Skip to main content

News | Minnesota Vikings –

2024 Senior Bowl Day 3 Takeaways: Group Chemistry, Red Zone Connections

MOBILE, Ala. — Twelve combined hours of practices are in the books for the National and American Teams at the Reese's Senior Bowl.

The **more than 130 prospects** invited to the 75th iteration of the annual all-star game will don their college helmets a final time at noon (CT) Saturday on NFL Network. Vikings assistants Daronte Jones, Imarjaye Albury and Michael Hutchings have been **coaching with the National Team** this week.

The Vikings sent a large group from the personnel department to Mobile, and multiple coaches, including Head Coach Kevin O'Connell made the trip to the Gulf Coast. Minnesota's **coaches are getting up to speed** on the work that has been done by the college scouts last fall (and before that in some cases).

The practices are designed to load up on reps, particularly 1-on-1 matchups to allow comparisons.

The wave of information gathered here also includes time spent by players meeting with representatives from each team.


A one-snap video clip can reveal some things but fails to tell the full story.

"The big thing is to not overreact to anything you see," Vikings Director of College Scouting Mike Sholiton said. "If a player drops the ball, is it in their history? There's a lot of moving parts. They're interviewing, it's a high-stress environment, they're learning, they're catching from different quarterbacks, the timing isn't [there], so what we're looking for is a progression day over day.

"If you have players playing out of position, a player that lined up at left tackle his whole career, all of a sudden, they're kicking him over to the right side and he has to block one of the best pass rushers in the draft," Sholiton added. "We're not expecting that to look perfect on the first rep. What we're looking for is from Tuesday to Wednesday to Thursday, is there enough progression? Are there signs where what we might not have liked in early practices, now you go into the game, and it looks like he's been playing here his whole career."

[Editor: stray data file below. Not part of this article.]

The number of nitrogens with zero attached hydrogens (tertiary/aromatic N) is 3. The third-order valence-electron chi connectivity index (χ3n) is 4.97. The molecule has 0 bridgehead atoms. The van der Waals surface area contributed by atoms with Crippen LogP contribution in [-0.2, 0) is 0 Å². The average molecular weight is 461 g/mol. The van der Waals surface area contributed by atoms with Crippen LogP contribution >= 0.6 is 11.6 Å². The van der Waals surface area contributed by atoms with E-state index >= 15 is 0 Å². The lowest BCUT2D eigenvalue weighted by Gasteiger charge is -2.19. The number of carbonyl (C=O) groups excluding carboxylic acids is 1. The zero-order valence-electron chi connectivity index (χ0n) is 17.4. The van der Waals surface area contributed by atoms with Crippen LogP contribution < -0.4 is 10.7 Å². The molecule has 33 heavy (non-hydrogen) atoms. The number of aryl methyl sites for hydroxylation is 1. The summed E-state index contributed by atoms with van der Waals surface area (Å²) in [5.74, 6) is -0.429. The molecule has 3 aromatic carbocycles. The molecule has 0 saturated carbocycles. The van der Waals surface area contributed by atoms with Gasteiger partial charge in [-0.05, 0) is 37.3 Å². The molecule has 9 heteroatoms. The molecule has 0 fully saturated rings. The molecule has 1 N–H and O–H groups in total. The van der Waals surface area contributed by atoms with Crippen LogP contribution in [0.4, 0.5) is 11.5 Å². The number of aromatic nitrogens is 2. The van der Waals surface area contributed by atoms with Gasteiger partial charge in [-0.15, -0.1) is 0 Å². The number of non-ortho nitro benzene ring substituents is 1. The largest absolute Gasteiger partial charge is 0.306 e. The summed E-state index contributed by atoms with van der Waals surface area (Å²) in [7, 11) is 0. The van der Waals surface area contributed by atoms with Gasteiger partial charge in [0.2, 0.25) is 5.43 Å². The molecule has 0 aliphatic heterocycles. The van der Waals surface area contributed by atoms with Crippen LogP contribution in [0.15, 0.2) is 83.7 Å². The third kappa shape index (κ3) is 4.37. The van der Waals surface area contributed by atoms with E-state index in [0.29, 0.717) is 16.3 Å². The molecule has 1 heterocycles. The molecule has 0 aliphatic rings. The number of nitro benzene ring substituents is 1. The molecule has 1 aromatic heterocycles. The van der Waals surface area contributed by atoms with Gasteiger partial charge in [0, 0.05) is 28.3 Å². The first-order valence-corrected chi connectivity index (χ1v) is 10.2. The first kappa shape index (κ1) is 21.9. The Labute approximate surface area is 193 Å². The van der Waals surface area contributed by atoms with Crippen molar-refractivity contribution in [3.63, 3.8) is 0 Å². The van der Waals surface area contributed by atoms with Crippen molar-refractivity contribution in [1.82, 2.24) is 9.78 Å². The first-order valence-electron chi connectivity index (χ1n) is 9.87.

Similar to Vikings practices and games, the players here are wearing trackers to provide information on top speeds and other metrics.

Vikings General Manager Kwesi Adofo-Mensah said it's an appreciated layer of information but added "you always want to be careful with player tracker sample size."

"A lot of those metrics are dependent on your opportunity to express something athletically," Adofo-Mensah said. "You'd prefer to use the thousand snaps they get in a season, but these are good and some measure — you just always want to be careful about context and what those numbers imply, but it is super helpful."


Value of practices/in-person reviews

Every scout and coach readily will have access to film of snaps from the week, but there's much gained by the in-person interactions and observations that can go a little beyond what has been observed in the fall and what will be added by the NFL Scouting Combine at the end of the month, as well as upcoming pro days at colleges coast-to-coast in the lead-up to the draft.

The practices are planned, but they are not completely scripted the way pro days have become custom-tailored, particularly for quarterbacks.

"Football is an unpredictable sport. It doesn't go like pro day goes," Adofo-Mensah said. "Now, there is a dynamic of, 'Hey, these quarterbacks are adjusting to new receivers and scheme and different things,' so you want to, I don't want to say grade them on a curve, but you always want to keep that in mind, but there is a value to be said, 'What does the guy do when he decides to pick up a football and go make a play?' I think you can learn a lot from that as well."


Setting a Pace

One of the best success stories from the 2023 Senior Bowl was Ivan Pace, Jr., who showed what he could do, despite having a smaller stature than most NFL linebackers. Sholiton said the Vikings already had some work on Pace that was reconfirmed here last year.

"It's a chance, for players that we already liked, to have some conviction in a guy like Ivan Pace, who came here and all he did was destroy every rep in 1-on-1s, cover guys man-to-man," Sholiton said. "He showed essentially his entire skill set that we ended up seeing all the way through his rookie year, so whether it was Mekhi Blackmon and his competitiveness, Jay Ward and his versatility, it really does help to have this extra few days of exposure to add to our evaluation process."

Another viewer of Pace's practices was Brian Flores, who was hired as Minnesota's Defensive Coordinator after the 2023 Senior Bowl. When Minnesota signed Pace as an undrafted free agent, Flores began planning for how to deploy him.


Changing college landscape